spear

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English[edit]

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Etymology[edit]

From Middle English spear, spere, from Old English spere, from Proto-Germanic *speri (compare West Frisian spear, Dutch speer, German Speer, Old Norse spjör), from *sparron (compare Middle Dutch sparre (rafter), Old Norse sparri (spar, rafter), sperra (rafter, beam)), from Proto-Indo-European *spar- (compare Latin sparus (short spear), Albanian ferrë (thorn, thornbush)).

Pronunciation[edit]

Noun[edit]

spear (plural spears)

  1. A long stick with a sharp tip used as a weapon for throwing or thrusting, or anything used to make a thrusting motion.
  2. (now chiefly historical) A soldier armed with such a weapon; a spearman.
    • 2011, Thomas Penn, Winter King, Penguin 2012, p. 187:
      Two of the four spears came directly from Lady Margaret's staff. One was her great-nephew Maurice St John […].
  3. A sharp tool used by fishermen to retrieve fish.
  4. (ice hockey) an illegal maneuver using the end of a hockey stick to strike into another hockey player.
  5. (wrestling) a running tackle on an opponent performed in professional wrestling.
  6. A spearman.
    (Can we find and add a quotation of Sir Walter Scott to this entry?)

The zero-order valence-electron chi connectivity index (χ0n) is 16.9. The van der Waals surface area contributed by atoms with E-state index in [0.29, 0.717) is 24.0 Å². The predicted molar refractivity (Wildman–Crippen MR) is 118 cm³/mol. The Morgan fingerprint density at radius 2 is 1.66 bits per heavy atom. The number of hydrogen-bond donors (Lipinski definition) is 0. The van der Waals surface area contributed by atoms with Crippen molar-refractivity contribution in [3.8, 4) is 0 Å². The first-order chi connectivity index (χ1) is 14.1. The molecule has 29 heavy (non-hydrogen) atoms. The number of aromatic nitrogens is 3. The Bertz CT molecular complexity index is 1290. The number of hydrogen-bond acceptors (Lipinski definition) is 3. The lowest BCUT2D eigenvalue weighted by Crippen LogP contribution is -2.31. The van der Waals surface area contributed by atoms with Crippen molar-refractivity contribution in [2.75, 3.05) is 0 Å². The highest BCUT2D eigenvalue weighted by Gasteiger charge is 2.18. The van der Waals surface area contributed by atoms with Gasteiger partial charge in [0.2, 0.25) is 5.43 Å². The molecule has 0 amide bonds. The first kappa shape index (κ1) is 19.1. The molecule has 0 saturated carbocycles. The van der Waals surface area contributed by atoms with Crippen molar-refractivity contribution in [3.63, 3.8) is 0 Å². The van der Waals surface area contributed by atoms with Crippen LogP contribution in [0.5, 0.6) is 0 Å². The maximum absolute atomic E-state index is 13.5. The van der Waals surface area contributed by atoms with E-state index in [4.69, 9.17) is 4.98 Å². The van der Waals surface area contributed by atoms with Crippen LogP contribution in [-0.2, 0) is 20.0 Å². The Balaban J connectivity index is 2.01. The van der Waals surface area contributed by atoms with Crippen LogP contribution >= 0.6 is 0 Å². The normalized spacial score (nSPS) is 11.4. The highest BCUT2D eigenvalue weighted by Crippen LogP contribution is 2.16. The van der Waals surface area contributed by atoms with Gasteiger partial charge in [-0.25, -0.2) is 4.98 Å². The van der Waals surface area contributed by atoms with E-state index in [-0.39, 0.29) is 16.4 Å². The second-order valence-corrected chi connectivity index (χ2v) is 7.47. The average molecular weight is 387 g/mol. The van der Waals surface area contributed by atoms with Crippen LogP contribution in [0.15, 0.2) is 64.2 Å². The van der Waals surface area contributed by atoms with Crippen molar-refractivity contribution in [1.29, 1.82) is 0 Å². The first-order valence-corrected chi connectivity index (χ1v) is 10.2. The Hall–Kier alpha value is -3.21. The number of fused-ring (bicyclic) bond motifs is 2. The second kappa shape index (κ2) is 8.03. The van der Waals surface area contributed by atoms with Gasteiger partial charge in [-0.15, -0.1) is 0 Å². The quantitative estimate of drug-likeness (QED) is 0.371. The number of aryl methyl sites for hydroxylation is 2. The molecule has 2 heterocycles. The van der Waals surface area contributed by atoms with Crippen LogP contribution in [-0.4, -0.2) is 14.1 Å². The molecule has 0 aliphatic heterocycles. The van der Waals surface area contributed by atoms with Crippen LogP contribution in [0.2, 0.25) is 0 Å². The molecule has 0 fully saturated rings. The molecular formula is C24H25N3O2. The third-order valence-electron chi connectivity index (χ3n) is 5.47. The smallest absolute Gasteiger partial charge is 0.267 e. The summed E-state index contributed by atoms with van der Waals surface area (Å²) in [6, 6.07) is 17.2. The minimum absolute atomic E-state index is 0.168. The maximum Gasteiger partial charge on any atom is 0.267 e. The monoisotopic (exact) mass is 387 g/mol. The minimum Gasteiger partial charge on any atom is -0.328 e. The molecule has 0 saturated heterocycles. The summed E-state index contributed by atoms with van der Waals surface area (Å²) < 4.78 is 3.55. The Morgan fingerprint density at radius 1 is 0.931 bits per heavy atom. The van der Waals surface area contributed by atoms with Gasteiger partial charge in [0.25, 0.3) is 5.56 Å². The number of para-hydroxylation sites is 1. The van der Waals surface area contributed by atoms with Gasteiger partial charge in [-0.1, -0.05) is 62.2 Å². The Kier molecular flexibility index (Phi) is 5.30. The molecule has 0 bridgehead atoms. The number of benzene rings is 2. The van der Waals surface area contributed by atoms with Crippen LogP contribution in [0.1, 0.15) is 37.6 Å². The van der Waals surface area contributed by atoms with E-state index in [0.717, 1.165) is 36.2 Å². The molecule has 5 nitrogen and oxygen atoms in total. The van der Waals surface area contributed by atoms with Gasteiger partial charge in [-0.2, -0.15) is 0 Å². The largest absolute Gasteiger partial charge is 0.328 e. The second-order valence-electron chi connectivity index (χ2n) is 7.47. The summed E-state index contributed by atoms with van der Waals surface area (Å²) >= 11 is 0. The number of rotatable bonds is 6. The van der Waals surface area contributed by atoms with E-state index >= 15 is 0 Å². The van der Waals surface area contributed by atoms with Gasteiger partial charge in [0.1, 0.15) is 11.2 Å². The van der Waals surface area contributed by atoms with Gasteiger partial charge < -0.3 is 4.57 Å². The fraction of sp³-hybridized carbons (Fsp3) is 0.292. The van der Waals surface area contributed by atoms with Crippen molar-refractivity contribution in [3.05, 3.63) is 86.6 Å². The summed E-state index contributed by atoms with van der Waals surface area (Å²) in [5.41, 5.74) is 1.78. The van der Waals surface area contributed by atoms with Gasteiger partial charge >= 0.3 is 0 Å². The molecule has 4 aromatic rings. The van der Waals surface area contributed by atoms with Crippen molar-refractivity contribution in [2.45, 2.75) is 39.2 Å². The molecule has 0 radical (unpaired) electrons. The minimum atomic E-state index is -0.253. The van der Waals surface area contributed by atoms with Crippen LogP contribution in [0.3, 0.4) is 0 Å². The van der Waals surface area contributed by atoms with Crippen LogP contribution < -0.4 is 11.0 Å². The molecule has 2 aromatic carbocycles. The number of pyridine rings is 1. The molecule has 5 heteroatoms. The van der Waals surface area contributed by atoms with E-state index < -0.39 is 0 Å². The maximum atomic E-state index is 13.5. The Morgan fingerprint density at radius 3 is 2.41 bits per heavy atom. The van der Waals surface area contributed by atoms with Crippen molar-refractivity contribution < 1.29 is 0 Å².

7. A shoot, as of grass; a spire.
  8. The feather of a horse.
  9. The rod to which the bucket, or plunger, of a pump is attached; a pump rod.
  10. A long, thin strip from a vegetable.
    asparagus and broccoli spears

Derived terms[edit]

Translations[edit]

The translations below need to be checked and inserted above into the appropriate translation tables, removing any numbers. Numbers do not necessarily match those in definitions. See instructions at Help:How to check translations.

See also[edit]

Verb[edit]

spear (third-person singular simple present spears, present participle spearing, simple past and past participle speared)

  1. To penetrate or strike with, or as if with, any long narrow object. To make a thrusting motion that catches an object on the tip of a long device.
  2. (intransitive) To shoot into a long stem, as some plants do.
    (Can we find and add a quotation of Mortimer to this entry?)

Translations[edit]

Anagrams[edit]


West Frisian[edit]

Etymology[edit]

From Proto-Germanic *speri. Compare English spear, Dutch speer, German Speer.

Noun[edit]

spear c (plural spearen, diminutive spearke)

  1. spear